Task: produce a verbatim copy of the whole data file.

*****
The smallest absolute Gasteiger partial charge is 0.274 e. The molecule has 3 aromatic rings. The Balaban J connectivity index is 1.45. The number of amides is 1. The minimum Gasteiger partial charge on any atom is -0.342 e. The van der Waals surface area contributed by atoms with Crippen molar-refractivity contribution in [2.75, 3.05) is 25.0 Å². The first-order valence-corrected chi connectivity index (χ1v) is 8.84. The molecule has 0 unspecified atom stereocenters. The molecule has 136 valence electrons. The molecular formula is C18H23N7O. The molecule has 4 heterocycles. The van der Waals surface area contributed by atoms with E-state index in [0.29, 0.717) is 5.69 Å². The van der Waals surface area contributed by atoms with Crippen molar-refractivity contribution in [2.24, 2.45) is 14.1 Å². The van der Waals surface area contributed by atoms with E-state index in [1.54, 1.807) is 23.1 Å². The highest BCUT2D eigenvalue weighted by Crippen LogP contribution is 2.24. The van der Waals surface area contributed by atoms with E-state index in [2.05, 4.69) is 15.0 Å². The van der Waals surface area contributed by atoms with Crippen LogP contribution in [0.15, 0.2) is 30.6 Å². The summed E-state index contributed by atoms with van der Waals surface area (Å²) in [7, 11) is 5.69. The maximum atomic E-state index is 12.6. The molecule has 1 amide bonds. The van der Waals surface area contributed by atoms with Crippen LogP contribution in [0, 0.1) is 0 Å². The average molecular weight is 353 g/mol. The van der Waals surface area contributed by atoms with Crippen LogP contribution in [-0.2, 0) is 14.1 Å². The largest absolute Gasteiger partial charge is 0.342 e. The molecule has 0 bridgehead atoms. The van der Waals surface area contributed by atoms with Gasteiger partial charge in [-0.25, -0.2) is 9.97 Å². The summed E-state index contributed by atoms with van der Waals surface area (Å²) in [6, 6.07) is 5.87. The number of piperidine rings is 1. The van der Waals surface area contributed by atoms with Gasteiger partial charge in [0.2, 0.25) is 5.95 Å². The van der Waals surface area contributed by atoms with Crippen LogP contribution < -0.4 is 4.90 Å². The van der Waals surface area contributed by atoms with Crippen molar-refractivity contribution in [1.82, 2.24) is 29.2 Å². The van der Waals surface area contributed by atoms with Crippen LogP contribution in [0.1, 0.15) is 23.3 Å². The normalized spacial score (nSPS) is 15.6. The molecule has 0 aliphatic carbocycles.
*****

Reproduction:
The smallest absolute Gasteiger partial charge is 0.274 e. The molecule has 3 aromatic rings. The Balaban J connectivity index is 1.45. The number of amides is 1. The minimum Gasteiger partial charge on any atom is -0.342 e. The van der Waals surface area contributed by atoms with Crippen molar-refractivity contribution in [2.75, 3.05) is 25.0 Å². The first-order valence-corrected chi connectivity index (χ1v) is 8.84. The molecule has 0 unspecified atom stereocenters. The molecule has 136 valence electrons. The molecular formula is C18H23N7O. The molecule has 4 heterocycles. The van der Waals surface area contributed by atoms with E-state index in [0.29, 0.717) is 5.69 Å². The van der Waals surface area contributed by atoms with Crippen molar-refractivity contribution in [2.24, 2.45) is 14.1 Å². The van der Waals surface area contributed by atoms with E-state index in [1.54, 1.807) is 23.1 Å². The highest BCUT2D eigenvalue weighted by Crippen LogP contribution is 2.24. The van der Waals surface area contributed by atoms with E-state index in [2.05, 4.69) is 15.0 Å². The van der Waals surface area contributed by atoms with Crippen LogP contribution in [0.15, 0.2) is 30.6 Å². The summed E-state index contributed by atoms with van der Waals surface area (Å²) in [7, 11) is 5.69. The maximum atomic E-state index is 12.6. The molecule has 1 amide bonds. The van der Waals surface area contributed by atoms with Crippen LogP contribution in [0, 0.1) is 0 Å². The average molecular weight is 353 g/mol. The van der Waals surface area contributed by atoms with Crippen LogP contribution in [-0.2, 0) is 14.1 Å². The largest absolute Gasteiger partial charge is 0.342 e. The molecule has 0 bridgehead atoms. The van der Waals surface area contributed by atoms with Gasteiger partial charge in [-0.25, -0.2) is 9.97 Å². The summed E-state index contributed by atoms with van der Waals surface area (Å²) in [6, 6.07) is 5.87. The number of piperidine rings is 1. The van der Waals surface area contributed by atoms with Gasteiger partial charge in [0.2, 0.25) is 5.95 Å². The van der Waals surface area contributed by atoms with Crippen LogP contribution < -0.4 is 4.90 Å². The van der Waals surface area contributed by atoms with Crippen molar-refractivity contribution in [1.82, 2.24) is 29.2 Å². The van der Waals surface area contributed by atoms with Crippen LogP contribution in [0.1, 0.15) is 23.3 Å². The normalized spacial score (nSPS) is 15.6. The molecule has 0 aliphatic carbocycles.